The New York Times piece adds a couple of noteworthy tidbits to the debate over whether cities like Philadelphia should use tax money to build Wi-Fi networks: Now city officials are saying that the target user of the network would be households or businesses that qualify for economic assistance. They also say that the city would privately raise the $10 million required to build the network, rather than use tax funds, and that the city wouldn't run the network itself but use a management company.
City leaders say that the communities that could benefit from such access likely won't be served by private hotspot operators so the city is hoping to ensure that those communities aren't excluded. That idea is similar to municipalities around the country who build broadband wired services in regions that the telcos flat out say they won't serve.
A Seattle city spokesperson counters that he doesn't see why the city would build such a network especially if it hurts other businesses selling something similar. He also points to WiMax as a future option that would offer a much easier method for covering a city in wireless access.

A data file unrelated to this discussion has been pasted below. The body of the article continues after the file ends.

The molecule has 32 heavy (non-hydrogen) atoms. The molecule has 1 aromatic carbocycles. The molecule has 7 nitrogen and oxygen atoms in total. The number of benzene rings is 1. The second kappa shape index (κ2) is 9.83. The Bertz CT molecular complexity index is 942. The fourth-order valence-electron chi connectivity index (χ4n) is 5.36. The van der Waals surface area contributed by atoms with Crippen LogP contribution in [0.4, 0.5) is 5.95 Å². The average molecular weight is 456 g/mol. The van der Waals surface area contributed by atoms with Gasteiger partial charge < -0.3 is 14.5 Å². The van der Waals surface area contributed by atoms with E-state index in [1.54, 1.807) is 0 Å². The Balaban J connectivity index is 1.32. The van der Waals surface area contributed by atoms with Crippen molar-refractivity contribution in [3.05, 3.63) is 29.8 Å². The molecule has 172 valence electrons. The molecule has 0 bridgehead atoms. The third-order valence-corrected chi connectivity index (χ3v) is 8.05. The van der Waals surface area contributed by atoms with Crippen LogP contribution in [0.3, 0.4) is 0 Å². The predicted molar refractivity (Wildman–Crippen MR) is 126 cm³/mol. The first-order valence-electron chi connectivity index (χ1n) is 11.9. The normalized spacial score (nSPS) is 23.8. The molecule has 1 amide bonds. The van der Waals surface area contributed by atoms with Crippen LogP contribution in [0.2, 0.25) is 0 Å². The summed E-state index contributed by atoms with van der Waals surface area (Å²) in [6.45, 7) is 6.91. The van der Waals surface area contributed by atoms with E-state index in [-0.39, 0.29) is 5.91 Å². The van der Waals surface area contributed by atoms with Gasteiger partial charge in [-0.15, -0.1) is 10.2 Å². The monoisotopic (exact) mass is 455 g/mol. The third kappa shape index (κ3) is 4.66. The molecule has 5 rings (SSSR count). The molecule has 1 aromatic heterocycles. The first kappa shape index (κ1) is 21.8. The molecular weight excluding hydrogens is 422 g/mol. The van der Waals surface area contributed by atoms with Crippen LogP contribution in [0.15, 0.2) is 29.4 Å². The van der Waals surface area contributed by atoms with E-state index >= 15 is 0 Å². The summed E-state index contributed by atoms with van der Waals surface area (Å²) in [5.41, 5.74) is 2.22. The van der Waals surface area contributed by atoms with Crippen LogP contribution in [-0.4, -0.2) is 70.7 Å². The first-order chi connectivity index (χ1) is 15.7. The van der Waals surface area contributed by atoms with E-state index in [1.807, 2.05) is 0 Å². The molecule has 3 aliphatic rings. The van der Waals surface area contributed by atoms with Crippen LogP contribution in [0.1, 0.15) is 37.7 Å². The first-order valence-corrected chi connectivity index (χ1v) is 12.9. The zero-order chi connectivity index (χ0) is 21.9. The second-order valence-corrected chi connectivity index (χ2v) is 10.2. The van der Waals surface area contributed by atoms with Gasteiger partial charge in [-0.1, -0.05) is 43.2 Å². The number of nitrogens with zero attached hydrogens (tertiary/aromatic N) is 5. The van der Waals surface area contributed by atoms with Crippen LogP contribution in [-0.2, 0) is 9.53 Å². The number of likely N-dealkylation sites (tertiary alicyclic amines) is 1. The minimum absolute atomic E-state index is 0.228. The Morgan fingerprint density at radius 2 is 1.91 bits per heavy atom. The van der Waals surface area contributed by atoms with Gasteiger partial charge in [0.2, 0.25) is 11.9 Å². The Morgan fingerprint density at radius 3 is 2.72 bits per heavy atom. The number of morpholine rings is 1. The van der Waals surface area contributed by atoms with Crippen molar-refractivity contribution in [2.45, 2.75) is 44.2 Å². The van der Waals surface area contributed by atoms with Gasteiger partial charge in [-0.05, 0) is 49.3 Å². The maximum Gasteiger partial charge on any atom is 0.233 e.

It's a good thing that this Philadelphia announcement has produced so much debate. For a while, it seemed like cities were blindly jumping on the Wi-Fi bandwagon with only a vague plan of using it bring in business and boost the local economy. This debate is a good opportunity for cities to think a bit harder about the benefits of Wi-Fi and how to do more than just build a network for access. They'll need to leverage the networks in a way that can be beneficial to the local community.